12. ^ Wilson, Melody (July 3, 2012). "Why do These Grown Men Love "My Little Pony?"". Slate. Retrieved July 3, 2012.
  13. ^ a b c Wilson, Melody (July 3, 2012). "Brony Love: Lauren Faust, Creator of My Little Pony: Friendship is Magic, Live from Bronycon!". Bitch. Archived from the original on July 4, 2012. Retrieved July 3, 2012.
  14. ^ "Inaugural Pony Meetup Tomorrow!". Equestria Daily. May 27, 2011. Retrieved August 25, 2014.
  15. ^ "July / June Brony Meetups!". Equestria Daily. June 4, 2011. Retrieved August 25, 2014.
  16. ^ "New York City Brony Meetup". Equestria Daily. June 4, 2011. Retrieved August 25, 2014.
  17. ^ Tucker, Reed (January 10, 2012). "Horsing around!". New York Post. Retrieved January 11, 2012.
  18. ^ a b c Wennemer, Rob (June 29, 2012). "Pittsburgh guys profess love for My Little Pony". Pittsburgh Post-Gazette. Retrieved June 29, 2012.
  19. ^ Wegner, Adam (August 24, 2012). "Bronies: Why It's Totally Okay for a 20-Something Dude to Love 'My Little Pony'". Zimbio. Retrieved August 25, 2012.
  20. ^ "BronyCon 2013 in Maryland". BroNYCon Facebook Page. Retrieved November 11, 2012.
  21. ^ a b c d e f Gregory, Jennifer Goforth (August 8, 2014). "The Bros Who Love My Little Pony". The Atlantic. Retrieved August 8, 2014.
  22. ^ Meehan, Sarah (August 7, 2015). "8 things you need to know about BronyCon, the 'My Little Pony' convention". Baltimore Business Journal. Retrieved August 7, 2015.
  23. ^ Yiin, Wesley (July 18, 2016). "The grown men who love 'My Little Pony' aren't who you think they are". Washington Post. Retrieved July 18, 2016.
  24. ^ @BronyCon (February 7, 2017). "2016 attendance decline was expected when we made the move to July, we fixed it by moving back to August this year" (Tweet). Retrieved August 4, 2017 – via Twitter.
  25. ^ a b @BronyCon (August 14, 2017). "Official count is 6,319!" (Tweet). Retrieved August 14, 2017 – via Twitter.
  26. ^ a b "BronyCon to leave Baltimore in 2019 with one final, big-time bash". The Baltimore Sun. July 30, 2018. Retrieved July 30, 2018.
  27. ^ Kaltenbach, Chris (July 31, 2019). "The last BronyCon: tears, but the promise of one big final party". The Baltimore Sun. Retrieved August 1, 2019.
  28. ^ Mastromarino, James Perkins (August 14, 2019). "The Friends We Made Along The Way: After 9 Years, BronyCon Calls It Quits". NPR. Retrieved August 14, 2019.
  29. ^ @BronyCon (July 12, 2019). "We have a bittersweet announcement. This year, BronyCon badge sales have exceeded our wildest expectations. However, we have a reality to deal with in our convention space size. We are implementing a badge cap of 11,000 - meaning at door sales are not guaranteed" (Tweet) – via Twitter.
  30. ^ Mathias, Christopher (January 10, 2012). "BronyCon 2012: Bronies, Adult Male Fans Of 'My Little Pony: Friendship Is Magic,' Gather In New York (VIDEO)". Huffington Post.
  31. ^ "BroNYCon January 2012". Meetup. January 8, 2012. Retrieved June 28, 2012.
  32. ^ "What is BronyCon?". BronyCon. Retrieved August 24, 2017.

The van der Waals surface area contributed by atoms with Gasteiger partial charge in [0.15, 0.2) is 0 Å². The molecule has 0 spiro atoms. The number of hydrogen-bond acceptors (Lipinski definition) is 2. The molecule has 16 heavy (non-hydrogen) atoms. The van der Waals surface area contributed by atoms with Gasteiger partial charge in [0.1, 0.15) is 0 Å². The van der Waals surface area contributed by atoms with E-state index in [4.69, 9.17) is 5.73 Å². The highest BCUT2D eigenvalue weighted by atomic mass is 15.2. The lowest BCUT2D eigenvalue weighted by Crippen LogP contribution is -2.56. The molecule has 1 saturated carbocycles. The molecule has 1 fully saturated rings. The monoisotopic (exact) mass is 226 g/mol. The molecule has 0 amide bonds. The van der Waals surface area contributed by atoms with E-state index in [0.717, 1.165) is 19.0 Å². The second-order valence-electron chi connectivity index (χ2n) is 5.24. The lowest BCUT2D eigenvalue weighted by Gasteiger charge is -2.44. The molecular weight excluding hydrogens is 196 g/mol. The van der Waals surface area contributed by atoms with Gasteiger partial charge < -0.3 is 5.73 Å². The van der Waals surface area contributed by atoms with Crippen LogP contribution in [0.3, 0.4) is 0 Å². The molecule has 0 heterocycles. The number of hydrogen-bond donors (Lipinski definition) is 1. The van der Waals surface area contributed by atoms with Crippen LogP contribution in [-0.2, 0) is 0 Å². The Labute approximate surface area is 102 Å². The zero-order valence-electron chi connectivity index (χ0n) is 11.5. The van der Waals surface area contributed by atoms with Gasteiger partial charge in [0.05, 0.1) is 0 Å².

33. ^ "BronyCon Guidebook 2013". Guidebook.
  34. ^ "Bronycon 2014 Guests". Bronycon.org.
  35. ^ @BronyCon (August 9, 2015). "In case you missed it at closing ceremonies, #BronyCon 2015's final total for attendance was 10,011! The first pony con to hit five digits!" (Tweet) – via Twitter.
  36. ^ "Bronycon 2015 Guests". Bronycon.org.
  37. ^ @BronyCon (August 9, 2015). "#BronyCon 2016 was just announced for July 8-10! Registration is open RIGHT NOW! bronycon.org/" (Tweet). Retrieved August 9, 2015 – via Twitter.
  38. ^ @BronyCon (July 10, 2016). "#BronyCon5 brought in 7,609 Bronies together for a weekend of fun and memories" (Tweet). Retrieved July 10, 2016 – via Twitter.
  39. ^ "Bronycon 2016 Guests". Bronycon.org.
  40. ^ @BronyCon (July 10, 2016). "BronyCon 2017 will return to Baltimare from Aug 11-13, 2017" (Tweet). Retrieved July 10, 2016 – via Twitter.
  41. ^ "Bronycon 2017 Guests". Bronycon.org.
  42. ^ @BronyCon (August 14, 2017). "So...ready for next year? We're back July 27-29. BronyCon.org to register or sign up for alerts about vending, hotels and more!" (Tweet). Retrieved August 14, 2017 – via Twitter.
  43. ^ @BronyCon (July 29, 2018). "Thanks again to all 5465 amazing fans who attended our event this year! We hope you enjoyed the weekend and will return again next year!" (Tweet). Retrieved July 29, 2018 – via Twitter.
  44. ^ "BronyCon 2018 Guests". BronyCon. Retrieved July 27, 2018.
  45. ^ @LyokoTravels (August 4, 2019). "(media)" (Tweet). Baltimore, MD – via Twitter.
  46. ^ "BronyCon 2019 Guests". BronyCon.org. Archived from the original on August 1, 2019. Retrieved April 19, 2018.
  47. ^ a b "BronyCon: The Documentary". Kickstarter. Retrieved May 21, 2012.
  48. ^ Collins, Dave (July 1, 2012). "Guys who like My Little Pony gather for 'BronyCon'". Associated Press. Retrieved August 21, 2012.
  49. ^ Mathews, Anne (May 24, 2012). "The 10 Nerdiest Easter Eggs in My Little Pony: Friendship Is Magic". Topless Robot. Retrieved August 21, 2012.
  50. ^ Standefer, Lillian (May 24, 2012). "Dcc 2012: john de lancie takes you from star trek to my little pony". Scifi Mafia. Archived from the original on July 6, 2013. Retrieved August 21, 2012.
  51. ^ Jules (May 30, 2012). "Kickstart BronyCon: The Documentary". Wired. Retrieved May 30, 2012.
  52. ^ Connelly, Brendon (June 12, 2012). "Bronies Make My Little Pony Convention Film The Second Most Funded in the History of Kickstarter". Retrieved June 12, 2012.
  53. ^ "Bronycon Documentary - Release Details". Equestria Daily. July 7, 2012. Retrieved August 21, 2012.
  54. ^ Michael Brockhoff (November 7, 2012). "BRONIES". Retrieved November 7, 2012.
  55. ^ Angela Watercutter (August 21, 2013). "Our Enduring Fascination With Bronies Continues With Yet Another Documentary". Wired Magazine. Retrieved March 4, 2014.
  56. ^ "A Brony Tale (2014)". Rottentomatoes.com. Retrieved June 4, 2015.
  57. ^ "BronyCon". Comic Book Men. Season 4. Episode 5. November 9, 2014. AMC. Retrieved November 9, 2014.
  58. ^ WWE Network: Culture Shock - "BronyCon" preview
  59. ^ Travis, Ben (September 23, 2015). "World of Weird: Bronies, fake families, and a man with 39 wives". standard.co.uk. Retrieved May 18, 2019.
  60. ^ Corner, Natalie (September 23, 2015). "Military men OBSESSED with My Little Pony say it's 'harder to be a Brony' than be gay in the US army". mirror.co.uk. Retrieved May 18, 2019.

External links[edit]